A Decade of Consumption Rings in Restrained

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Apr 15, 2002
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The 2000 Consumer Expenditure Survey found that the 1990s were a decade of less flash and more cash for life’s necessities than some may have thought previously. Tracking the Consumer Expenditure Survey (CEX) reveals how shifting tastes and changing demographics are transforming the way consumers spend, according to the April 2002 issue of American Demographics.


  • The biggest factor influencing spending, according to John Rogers supervisory
    economist of the CEX, is a consumer’s age. In the 1990s, it was Baby Boomers
    between the ages of 45 and 54 — the peak earning years for Americans — who
    proved most influential. Over the course of the decade, these older Boomers
    increased their share of aggregate spending by 22 percent, to one trillion
    dollars. Their dominant numbers helped increase total spending on health insurance
    and drugs, education and housing.



  • Consumer spending on food dropped 10 percent between 1990 and 2000. In fact,
    food prices have risen more slowly than household income for decades. So people
    in 2000 spent proportionately less on food than in 1990 and still got more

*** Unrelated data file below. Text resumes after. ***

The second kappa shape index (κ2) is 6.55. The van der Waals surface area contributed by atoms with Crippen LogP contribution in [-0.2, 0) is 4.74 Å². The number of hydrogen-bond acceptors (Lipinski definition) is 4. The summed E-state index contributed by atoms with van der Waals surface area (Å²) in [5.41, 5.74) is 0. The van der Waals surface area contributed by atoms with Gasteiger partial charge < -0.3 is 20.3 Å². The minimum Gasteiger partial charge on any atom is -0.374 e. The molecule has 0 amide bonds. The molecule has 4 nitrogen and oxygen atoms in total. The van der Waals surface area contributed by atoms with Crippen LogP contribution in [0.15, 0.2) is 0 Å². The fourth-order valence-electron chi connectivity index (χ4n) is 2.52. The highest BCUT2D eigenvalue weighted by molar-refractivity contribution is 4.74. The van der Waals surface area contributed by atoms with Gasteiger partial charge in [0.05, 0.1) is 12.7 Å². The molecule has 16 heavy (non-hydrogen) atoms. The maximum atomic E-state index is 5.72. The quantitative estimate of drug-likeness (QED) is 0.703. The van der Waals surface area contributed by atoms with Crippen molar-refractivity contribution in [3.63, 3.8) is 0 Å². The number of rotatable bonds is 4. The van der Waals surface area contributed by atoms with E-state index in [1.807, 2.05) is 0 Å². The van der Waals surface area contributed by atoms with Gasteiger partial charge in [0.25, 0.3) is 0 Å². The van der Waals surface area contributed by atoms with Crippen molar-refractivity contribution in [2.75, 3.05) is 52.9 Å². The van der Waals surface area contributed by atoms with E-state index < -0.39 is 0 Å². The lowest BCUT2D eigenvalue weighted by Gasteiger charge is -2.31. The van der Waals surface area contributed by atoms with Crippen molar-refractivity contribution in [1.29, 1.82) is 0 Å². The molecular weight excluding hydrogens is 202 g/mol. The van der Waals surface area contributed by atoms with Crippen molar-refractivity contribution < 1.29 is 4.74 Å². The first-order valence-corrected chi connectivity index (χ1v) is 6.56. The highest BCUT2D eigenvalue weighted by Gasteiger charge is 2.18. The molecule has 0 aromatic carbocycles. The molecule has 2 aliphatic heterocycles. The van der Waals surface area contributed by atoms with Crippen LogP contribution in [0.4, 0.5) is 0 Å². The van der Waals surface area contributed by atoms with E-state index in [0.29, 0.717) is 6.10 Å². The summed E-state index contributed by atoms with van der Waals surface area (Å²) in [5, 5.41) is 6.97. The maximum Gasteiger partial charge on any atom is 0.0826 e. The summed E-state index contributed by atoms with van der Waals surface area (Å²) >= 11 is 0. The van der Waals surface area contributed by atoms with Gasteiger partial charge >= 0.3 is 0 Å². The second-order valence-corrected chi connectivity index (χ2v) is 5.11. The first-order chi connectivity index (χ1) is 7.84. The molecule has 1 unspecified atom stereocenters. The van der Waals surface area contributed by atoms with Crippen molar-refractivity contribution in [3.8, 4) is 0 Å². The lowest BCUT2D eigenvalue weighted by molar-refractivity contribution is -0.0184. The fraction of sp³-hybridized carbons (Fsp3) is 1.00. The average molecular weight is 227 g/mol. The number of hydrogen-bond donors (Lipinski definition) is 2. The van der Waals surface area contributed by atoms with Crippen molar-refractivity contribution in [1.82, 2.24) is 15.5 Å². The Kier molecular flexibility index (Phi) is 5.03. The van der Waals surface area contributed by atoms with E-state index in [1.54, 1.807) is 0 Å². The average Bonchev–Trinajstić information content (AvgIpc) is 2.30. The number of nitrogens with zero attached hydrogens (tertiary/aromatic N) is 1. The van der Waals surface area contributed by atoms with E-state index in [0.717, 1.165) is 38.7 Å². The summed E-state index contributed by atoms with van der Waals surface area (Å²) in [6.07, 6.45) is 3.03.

for their money.


  • Surprisingly, consumers spent proportionately less on food eaten away from
    home — a counterintuitive finding given the increasing number of busy, dual-income
    couples. But experts report that discount-happy diners are clipping coupons
    and scouting for values to lower their restaurant tabs. “Consumers today are
    much more cautious about what they’re buying,” says Britt Beemer of America’s
    Research Group. “They look for two-for-one specials and more discounted items.”
    Whereas customers once spent $20 for an entree, notes Beemer, they’re more
    likely to spend $10 for half an entree or an expanded appetizer. Restaurant
    coupons, once limited to pizza joints, now show up in white tablecloth establishments.




  • In the future, demographics may alter food trends in yet different directions.
    Spending on dairy products, for example, which dropped 18 percent between
    1990 and 2000, should rise over the next decade as Gen Y begins buying milk
    for growing families. Ditto for alcohol, as this cohort reaches its prime
    beer-guzzling years.


  • The study predicts that 10 years from now, Baby Boomers on the eve of retirement will be increasing their spending on health care, home remodeling and more elegant takeout than burgers and fries. Their children, Generation Y, will be in the mid-20s nesting phase, acquiring cars, buying new homes and furnishing their rooms with lamps and love seats. The growing number of Hispanics and other ethnic groups will mean larger family budgets devoted to children’s clothes, imported food and entertainment with a foreign beat.

Moderator Comment: What current view on consumer shopping
will differ from the results of the 2010 Consumer Expenditures Study?

According to the American Demographics article,
the perception of consumers spending big on electronic toys and meals away from
home in the nineties was erroneous (or exaggerated at least). Turns out that,
the nineties were more about consumers looking for bargains and “chances to
get more while spending less.” [George
Anderson – Moderator
]

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